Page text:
From The Daybooks of Edward Weston

“To really blossom, one must feel wanted, loved: must feel a place is open to one’s especial capacity —not just any job. One’s work must have social significance, be needed, —to be vital. Art for art’s sake is a failure: the musician cannot play forever to an empty house. There must be balance—giving and receiving— of equal importance whether in sex or art. The creative mind demands an audience, must have one for fulfillment, to give reason for existence. I am not trying to turn the artist into a propagandist, a social reformer, but I say that art must have a living quality that relates it to present needs, or to future hopes, opens new roads for those ready to travel, those who were ripe but needed an awakening shock, —impregnation.”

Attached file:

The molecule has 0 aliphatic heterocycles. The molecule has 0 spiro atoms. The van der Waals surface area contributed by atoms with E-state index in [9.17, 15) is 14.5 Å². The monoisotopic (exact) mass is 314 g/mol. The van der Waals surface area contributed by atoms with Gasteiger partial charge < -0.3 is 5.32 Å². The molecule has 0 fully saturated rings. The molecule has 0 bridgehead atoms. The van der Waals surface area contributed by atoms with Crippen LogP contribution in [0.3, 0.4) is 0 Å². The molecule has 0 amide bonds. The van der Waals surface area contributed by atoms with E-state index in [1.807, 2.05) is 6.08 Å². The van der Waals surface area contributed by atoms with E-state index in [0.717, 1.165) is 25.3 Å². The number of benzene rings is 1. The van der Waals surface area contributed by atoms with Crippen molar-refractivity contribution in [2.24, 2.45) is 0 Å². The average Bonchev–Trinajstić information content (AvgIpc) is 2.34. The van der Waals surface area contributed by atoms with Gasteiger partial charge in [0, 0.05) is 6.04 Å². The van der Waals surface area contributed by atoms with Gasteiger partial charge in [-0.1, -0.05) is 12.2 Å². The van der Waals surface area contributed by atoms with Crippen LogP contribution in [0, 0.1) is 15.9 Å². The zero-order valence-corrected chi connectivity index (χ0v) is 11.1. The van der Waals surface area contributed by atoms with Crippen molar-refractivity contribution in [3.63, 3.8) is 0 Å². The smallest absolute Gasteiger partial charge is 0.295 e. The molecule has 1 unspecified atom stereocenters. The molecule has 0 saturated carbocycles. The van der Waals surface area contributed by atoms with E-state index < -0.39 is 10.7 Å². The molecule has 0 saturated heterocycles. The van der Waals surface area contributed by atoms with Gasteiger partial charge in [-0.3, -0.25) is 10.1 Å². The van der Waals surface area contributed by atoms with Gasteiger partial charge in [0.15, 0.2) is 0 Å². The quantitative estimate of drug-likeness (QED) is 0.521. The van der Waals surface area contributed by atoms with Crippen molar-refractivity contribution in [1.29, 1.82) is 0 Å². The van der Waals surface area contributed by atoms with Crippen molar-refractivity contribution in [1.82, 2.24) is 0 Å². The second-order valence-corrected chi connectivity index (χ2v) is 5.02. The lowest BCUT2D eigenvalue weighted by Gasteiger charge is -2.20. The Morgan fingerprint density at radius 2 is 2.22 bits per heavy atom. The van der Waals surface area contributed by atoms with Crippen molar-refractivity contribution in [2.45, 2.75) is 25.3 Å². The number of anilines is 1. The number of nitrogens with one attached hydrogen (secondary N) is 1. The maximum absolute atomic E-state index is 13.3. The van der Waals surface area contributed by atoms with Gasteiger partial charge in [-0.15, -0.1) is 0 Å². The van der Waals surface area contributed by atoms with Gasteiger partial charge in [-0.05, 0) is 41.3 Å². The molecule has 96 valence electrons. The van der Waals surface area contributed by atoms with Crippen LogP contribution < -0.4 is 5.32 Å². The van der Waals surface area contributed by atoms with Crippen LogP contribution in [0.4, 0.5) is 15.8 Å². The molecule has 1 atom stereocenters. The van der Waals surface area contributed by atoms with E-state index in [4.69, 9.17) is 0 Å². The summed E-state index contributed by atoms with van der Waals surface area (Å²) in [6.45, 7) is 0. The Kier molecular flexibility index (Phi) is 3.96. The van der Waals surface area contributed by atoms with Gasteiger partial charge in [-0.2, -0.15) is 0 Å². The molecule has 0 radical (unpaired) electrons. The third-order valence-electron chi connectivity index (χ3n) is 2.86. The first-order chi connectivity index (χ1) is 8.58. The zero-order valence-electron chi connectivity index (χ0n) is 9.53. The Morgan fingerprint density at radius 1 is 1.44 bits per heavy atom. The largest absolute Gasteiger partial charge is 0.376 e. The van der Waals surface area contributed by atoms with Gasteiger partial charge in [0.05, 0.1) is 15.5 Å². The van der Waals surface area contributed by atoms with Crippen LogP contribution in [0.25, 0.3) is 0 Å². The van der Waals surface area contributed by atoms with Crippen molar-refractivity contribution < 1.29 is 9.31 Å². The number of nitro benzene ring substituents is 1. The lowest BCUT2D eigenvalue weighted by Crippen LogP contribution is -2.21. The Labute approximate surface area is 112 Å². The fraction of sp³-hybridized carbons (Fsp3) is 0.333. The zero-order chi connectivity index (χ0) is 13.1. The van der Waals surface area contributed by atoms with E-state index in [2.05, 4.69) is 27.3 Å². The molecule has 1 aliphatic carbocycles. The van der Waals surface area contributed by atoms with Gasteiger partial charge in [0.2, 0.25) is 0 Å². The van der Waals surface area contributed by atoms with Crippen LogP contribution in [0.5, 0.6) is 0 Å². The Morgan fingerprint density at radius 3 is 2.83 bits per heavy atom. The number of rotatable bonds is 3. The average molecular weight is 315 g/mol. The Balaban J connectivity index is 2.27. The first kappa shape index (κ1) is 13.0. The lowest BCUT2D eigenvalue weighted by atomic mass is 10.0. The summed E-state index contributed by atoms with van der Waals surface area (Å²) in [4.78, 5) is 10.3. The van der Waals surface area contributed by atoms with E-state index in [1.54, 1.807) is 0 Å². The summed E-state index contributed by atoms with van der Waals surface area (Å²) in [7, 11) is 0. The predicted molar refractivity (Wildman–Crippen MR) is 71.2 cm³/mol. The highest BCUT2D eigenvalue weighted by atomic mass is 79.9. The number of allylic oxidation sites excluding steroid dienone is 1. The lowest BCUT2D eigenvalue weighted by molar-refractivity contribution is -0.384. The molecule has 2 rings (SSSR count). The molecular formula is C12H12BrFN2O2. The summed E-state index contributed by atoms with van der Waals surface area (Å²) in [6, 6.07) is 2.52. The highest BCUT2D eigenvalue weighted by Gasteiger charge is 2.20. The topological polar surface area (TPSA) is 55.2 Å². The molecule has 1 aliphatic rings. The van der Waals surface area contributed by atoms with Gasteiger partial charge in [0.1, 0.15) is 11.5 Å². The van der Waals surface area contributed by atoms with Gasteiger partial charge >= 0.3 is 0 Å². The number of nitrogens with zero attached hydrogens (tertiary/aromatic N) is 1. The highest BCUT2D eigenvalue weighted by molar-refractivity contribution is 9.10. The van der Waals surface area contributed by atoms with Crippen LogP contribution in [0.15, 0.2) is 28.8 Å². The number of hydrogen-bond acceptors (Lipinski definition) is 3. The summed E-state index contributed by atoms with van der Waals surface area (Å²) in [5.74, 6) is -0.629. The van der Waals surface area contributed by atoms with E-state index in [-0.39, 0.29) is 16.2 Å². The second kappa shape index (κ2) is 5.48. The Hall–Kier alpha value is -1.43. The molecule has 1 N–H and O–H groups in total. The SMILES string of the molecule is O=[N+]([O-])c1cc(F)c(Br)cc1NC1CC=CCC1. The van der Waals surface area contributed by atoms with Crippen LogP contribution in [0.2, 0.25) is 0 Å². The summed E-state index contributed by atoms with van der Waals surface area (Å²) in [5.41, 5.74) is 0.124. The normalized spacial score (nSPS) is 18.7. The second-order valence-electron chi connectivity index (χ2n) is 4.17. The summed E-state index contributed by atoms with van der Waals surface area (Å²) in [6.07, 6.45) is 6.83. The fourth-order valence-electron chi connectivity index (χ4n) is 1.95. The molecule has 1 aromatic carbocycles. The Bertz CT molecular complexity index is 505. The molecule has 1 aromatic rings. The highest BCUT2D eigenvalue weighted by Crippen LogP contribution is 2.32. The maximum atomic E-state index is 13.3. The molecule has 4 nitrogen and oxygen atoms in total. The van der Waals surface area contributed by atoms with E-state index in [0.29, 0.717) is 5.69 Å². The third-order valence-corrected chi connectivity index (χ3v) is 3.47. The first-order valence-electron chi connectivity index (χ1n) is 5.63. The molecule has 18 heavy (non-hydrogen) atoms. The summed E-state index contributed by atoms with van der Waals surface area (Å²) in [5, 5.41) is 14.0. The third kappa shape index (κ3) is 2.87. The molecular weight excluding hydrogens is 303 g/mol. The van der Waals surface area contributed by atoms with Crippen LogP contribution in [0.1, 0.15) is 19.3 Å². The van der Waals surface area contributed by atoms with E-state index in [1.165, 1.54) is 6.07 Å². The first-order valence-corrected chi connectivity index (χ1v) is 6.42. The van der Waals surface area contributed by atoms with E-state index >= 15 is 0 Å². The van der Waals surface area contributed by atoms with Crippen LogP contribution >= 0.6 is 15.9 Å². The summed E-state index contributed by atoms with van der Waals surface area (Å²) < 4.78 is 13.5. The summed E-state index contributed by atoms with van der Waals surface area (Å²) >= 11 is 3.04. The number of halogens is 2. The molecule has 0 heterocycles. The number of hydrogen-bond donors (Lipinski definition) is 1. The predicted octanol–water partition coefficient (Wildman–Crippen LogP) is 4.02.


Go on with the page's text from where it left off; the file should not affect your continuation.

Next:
Edward Weston, March 30, 1931 (from The Daybooks)
This quote really speaks to me as a photographer and as a person, we have ambition for our work, all of us and we want it to be recognised in some way by others which in part is why we are doing it in the first place. We make images because we find something interesting and want to share that something, which we find interesting with others. We then get into the thing of wanting the image to be interesting of itself, sometimes forgetting the original impulse of photographing the thing that was interesting to us. Then it gets confusing and metaphysical as we have tow different things happening then the desire to be better photographically and the desire to communicate what we saw and sometimes they get mixed in our minds leading us to forget our original impulse when making images.

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